Saturday, February 02, 2013

Perspectives on E-Books

Here are 3 recent blog posts dealing with e-book trends in different kinds of libraries:
  • Perspectives on the future of e-books in libraries in universities (TSLL TechScans, January 17, 2013): "This article reports research into the perceptions and predictions of academic librarians regarding the future role and development of e-books, and e-book collections and services.  A number of recent studies reported in the literature review indicate increasing interest in e-books.  Semi-structured interviews were conducted with 32 academic librarians, in seven case study libraries.  Most interviewees anticipated a significant growth in the size and role of e-book collections in academic libraries over the next five years.  The actions and policies of each of the key stakeholder groups, e-book vendors (publishers and aggregators), academic libraries and users are viewed as pivotal to the future use of e-books in universities."
  • EBook Business Models - A scorecard for public libraries (American Library Association, January 25, 2013): "The Digital Content & Libraries Working Group (DCWG) began documenting and describing attributes of various licensing arrangements libraries may have with publishers in the August 2012 report Ebook Business Models for Public Libraries. Now we are pleased to share The Ebook Business Model Scorecard, which more fully examines the variables often seen in ebook license agreements or contracts. At the same time, the variables, when considered as a whole, can help libraries conceptualize licenses holistically instead of fixating on one aspect of a contract in isolation."
  • Réfléchir aux livrels (ALA et IFLA) (Culture Libre, January 30, 2013): "Deux rapports à lire absolument sur le sujet des livres électroniques (livels). Dans un premier temps, l’American Library Association poursuit sa réflexion sur les contrats d’accès en lançant un “Ebook Business Model Scorecard” (PDF, en 8p.), un tableau de bord qui permet d’analyser et de comparer les termes des licences d’accès à des livrels (...) Sur le même ordre d’idée, le site InfoDocket recense certaines réflexions autour du prêt numérique entamée par l’IFLA (fédération internationale des bibliothèques)."
Earlier Library Boy posts about e-books include:
  • Canadian Study on E-Books in Research Libraries (June 1, 2008): "The Canadian Association of Research Libraries (CARL) recently published a study entitled E-Books in Research Libraries: Issues of Access and Use. The report includes: A literature review; A review of e-book licenses and comparisons with print; An examination of differences between access and use of print books and e-books and impact on scholarship; An outline of the issues of access and use of e- books in Research Libraries..."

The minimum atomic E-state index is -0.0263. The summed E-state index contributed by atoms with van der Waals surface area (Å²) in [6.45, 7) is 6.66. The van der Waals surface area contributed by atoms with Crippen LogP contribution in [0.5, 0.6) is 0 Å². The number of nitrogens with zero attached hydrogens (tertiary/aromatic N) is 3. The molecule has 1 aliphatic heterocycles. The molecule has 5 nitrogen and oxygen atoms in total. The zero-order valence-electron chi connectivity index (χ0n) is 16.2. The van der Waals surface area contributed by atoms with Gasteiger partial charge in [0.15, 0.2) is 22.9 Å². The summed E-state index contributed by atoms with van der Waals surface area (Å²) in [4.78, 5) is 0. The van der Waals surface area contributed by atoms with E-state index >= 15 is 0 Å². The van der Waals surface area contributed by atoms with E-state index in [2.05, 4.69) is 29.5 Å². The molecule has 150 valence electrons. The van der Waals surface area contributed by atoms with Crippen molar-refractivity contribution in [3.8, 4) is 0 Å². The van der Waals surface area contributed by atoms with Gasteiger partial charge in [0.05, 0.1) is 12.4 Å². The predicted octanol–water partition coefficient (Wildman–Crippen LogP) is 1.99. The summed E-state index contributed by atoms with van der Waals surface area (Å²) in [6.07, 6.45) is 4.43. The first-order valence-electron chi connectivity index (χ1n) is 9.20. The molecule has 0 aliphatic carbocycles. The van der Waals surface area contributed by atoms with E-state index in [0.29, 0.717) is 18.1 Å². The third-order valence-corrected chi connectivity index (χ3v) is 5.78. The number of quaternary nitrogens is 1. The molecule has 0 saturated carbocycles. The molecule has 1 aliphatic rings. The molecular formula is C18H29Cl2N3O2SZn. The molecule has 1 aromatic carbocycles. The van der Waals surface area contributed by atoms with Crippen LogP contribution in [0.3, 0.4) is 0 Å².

• Blog Series on Law-Related E-Books (October 13, 2009): "Eugene Volokh, a law prof who contributes to the collective Volokh Conspiracy blog, has completed an multi-part series on the future of legal publishing and the trend towards e-books."
  • Highlights from Recent Issues of Canadian Association of Research Libraries E-Lerts (February 6, 2011): "The Canadian Association of Research Libraries sends out a weekly E-Lert bulletin with links to stories about library trends, e-resources, copyright issues, digital collections etc. Here are some highlights from the past two issues (...) From research and pilot programs, digitization efforts and financial support for vendors, libraries have helped prepare the way for e-books. But now that the consumer market for e-books has taken off, are libraries in danger of being marginalized? A standing-room-only panel discussion on Saturday, January 8, at the ALA Midwinter Meeting in San Diego, looked at the challenges and opportunities e-books hold for libraries. It was [Brewster] Kahle’s concerns about the developing e-book market that seemed to resonate most with librarians "
  • New White Paper on Skills Needed By Today's Law Librarians (October 17, 2012): "The American Association of Law Libraries (AALL) and the International Legal Technology Association (ILTA) have co-published a white paper called The New Librarian that looks at the new skills that today's law librarians need to have or acquire to do well and survive. It is full of examples of how law librarians in different contexts are facing up to the challenges of constant change. The table of contents: (...) The Challenges of E-Books in Law Firm Libraries by Bess Reynolds of Debevoise & Plimpton LLP"


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posted by Michel-Adrien at 3:23 pm


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